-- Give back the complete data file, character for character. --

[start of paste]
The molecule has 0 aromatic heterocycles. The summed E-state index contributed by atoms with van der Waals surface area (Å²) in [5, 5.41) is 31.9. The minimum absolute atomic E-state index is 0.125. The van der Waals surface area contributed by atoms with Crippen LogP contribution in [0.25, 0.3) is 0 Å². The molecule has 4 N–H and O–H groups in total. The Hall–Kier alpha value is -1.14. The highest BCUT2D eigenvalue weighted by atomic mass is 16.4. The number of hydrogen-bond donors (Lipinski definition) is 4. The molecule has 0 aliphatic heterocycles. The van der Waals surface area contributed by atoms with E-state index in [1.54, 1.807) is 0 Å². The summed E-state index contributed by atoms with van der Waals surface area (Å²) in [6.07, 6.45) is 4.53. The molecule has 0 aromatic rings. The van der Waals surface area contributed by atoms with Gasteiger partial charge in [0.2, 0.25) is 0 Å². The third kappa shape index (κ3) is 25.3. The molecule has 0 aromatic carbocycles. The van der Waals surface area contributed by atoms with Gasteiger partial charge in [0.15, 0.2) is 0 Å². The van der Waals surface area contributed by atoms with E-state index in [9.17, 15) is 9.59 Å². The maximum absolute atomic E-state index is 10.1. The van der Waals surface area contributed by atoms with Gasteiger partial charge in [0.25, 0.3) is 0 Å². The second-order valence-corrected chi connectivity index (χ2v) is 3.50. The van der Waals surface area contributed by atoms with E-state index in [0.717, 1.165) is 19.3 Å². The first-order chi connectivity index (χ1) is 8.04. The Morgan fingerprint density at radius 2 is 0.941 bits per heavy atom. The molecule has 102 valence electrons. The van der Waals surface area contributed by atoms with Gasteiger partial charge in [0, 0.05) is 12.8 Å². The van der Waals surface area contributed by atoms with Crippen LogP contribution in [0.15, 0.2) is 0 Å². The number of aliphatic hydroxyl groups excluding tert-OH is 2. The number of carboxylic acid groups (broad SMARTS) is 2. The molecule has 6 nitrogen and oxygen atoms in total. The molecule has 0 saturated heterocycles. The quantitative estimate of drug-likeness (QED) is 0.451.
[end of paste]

The molecule has 0 aromatic heterocycles. The summed E-state index contributed by atoms with van der Waals surface area (Å²) in [5, 5.41) is 31.9. The minimum absolute atomic E-state index is 0.125. The van der Waals surface area contributed by atoms with Crippen LogP contribution in [0.25, 0.3) is 0 Å². The molecule has 4 N–H and O–H groups in total. The Hall–Kier alpha value is -1.14. The highest BCUT2D eigenvalue weighted by atomic mass is 16.4. The number of hydrogen-bond donors (Lipinski definition) is 4. The molecule has 0 aliphatic heterocycles. The van der Waals surface area contributed by atoms with E-state index in [1.54, 1.807) is 0 Å². The summed E-state index contributed by atoms with van der Waals surface area (Å²) in [6.07, 6.45) is 4.53. The molecule has 0 aromatic rings. The van der Waals surface area contributed by atoms with Gasteiger partial charge in [0.2, 0.25) is 0 Å². The third kappa shape index (κ3) is 25.3. The molecule has 0 aromatic carbocycles. The van der Waals surface area contributed by atoms with Gasteiger partial charge in [0.15, 0.2) is 0 Å². The van der Waals surface area contributed by atoms with E-state index in [9.17, 15) is 9.59 Å². The maximum absolute atomic E-state index is 10.1. The van der Waals surface area contributed by atoms with Gasteiger partial charge in [0.25, 0.3) is 0 Å². The second-order valence-corrected chi connectivity index (χ2v) is 3.50. The van der Waals surface area contributed by atoms with E-state index in [0.717, 1.165) is 19.3 Å². The first-order chi connectivity index (χ1) is 8.04. The Morgan fingerprint density at radius 2 is 0.941 bits per heavy atom. The molecule has 102 valence electrons. The van der Waals surface area contributed by atoms with Gasteiger partial charge in [0, 0.05) is 12.8 Å². The van der Waals surface area contributed by atoms with Crippen LogP contribution in [0.15, 0.2) is 0 Å². The number of aliphatic hydroxyl groups excluding tert-OH is 2. The number of carboxylic acid groups (broad SMARTS) is 2. The molecule has 6 nitrogen and oxygen atoms in total. The molecule has 0 saturated heterocycles. The quantitative estimate of drug-likeness (QED) is 0.451.